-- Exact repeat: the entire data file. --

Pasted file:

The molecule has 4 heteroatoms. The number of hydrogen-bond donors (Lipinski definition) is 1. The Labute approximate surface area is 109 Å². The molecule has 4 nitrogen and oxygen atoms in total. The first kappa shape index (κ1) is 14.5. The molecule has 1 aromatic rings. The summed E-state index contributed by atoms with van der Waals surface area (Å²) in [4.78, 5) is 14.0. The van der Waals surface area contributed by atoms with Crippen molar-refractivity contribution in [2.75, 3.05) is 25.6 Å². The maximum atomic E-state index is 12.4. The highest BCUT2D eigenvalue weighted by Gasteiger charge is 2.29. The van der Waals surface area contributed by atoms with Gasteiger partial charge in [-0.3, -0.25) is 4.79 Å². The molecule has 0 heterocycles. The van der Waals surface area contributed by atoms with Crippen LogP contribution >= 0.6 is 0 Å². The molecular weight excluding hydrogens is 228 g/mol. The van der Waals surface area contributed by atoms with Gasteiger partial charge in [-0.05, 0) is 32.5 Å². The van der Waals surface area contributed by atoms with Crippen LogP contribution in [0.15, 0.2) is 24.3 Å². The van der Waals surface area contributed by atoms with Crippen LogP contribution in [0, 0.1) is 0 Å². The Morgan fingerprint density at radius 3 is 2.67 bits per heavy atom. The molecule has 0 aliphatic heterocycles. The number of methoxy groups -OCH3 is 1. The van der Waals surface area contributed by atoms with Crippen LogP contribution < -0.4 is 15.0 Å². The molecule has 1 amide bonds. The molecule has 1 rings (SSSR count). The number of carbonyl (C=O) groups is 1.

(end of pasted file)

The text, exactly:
The molecule has 4 heteroatoms. The number of hydrogen-bond donors (Lipinski definition) is 1. The Labute approximate surface area is 109 Å². The molecule has 4 nitrogen and oxygen atoms in total. The first kappa shape index (κ1) is 14.5. The molecule has 1 aromatic rings. The summed E-state index contributed by atoms with van der Waals surface area (Å²) in [4.78, 5) is 14.0. The van der Waals surface area contributed by atoms with Crippen molar-refractivity contribution in [2.75, 3.05) is 25.6 Å². The maximum atomic E-state index is 12.4. The highest BCUT2D eigenvalue weighted by Gasteiger charge is 2.29. The van der Waals surface area contributed by atoms with Gasteiger partial charge in [-0.3, -0.25) is 4.79 Å². The molecule has 0 heterocycles. The van der Waals surface area contributed by atoms with Crippen LogP contribution >= 0.6 is 0 Å². The molecular weight excluding hydrogens is 228 g/mol. The van der Waals surface area contributed by atoms with Gasteiger partial charge in [-0.05, 0) is 32.5 Å². The van der Waals surface area contributed by atoms with Crippen LogP contribution in [0.15, 0.2) is 24.3 Å². The van der Waals surface area contributed by atoms with Crippen LogP contribution in [0, 0.1) is 0 Å². The Morgan fingerprint density at radius 3 is 2.67 bits per heavy atom. The molecule has 0 aliphatic heterocycles. The number of methoxy groups -OCH3 is 1. The van der Waals surface area contributed by atoms with Crippen LogP contribution < -0.4 is 15.0 Å². The molecule has 1 amide bonds. The molecule has 1 rings (SSSR count). The number of carbonyl (C=O) groups is 1.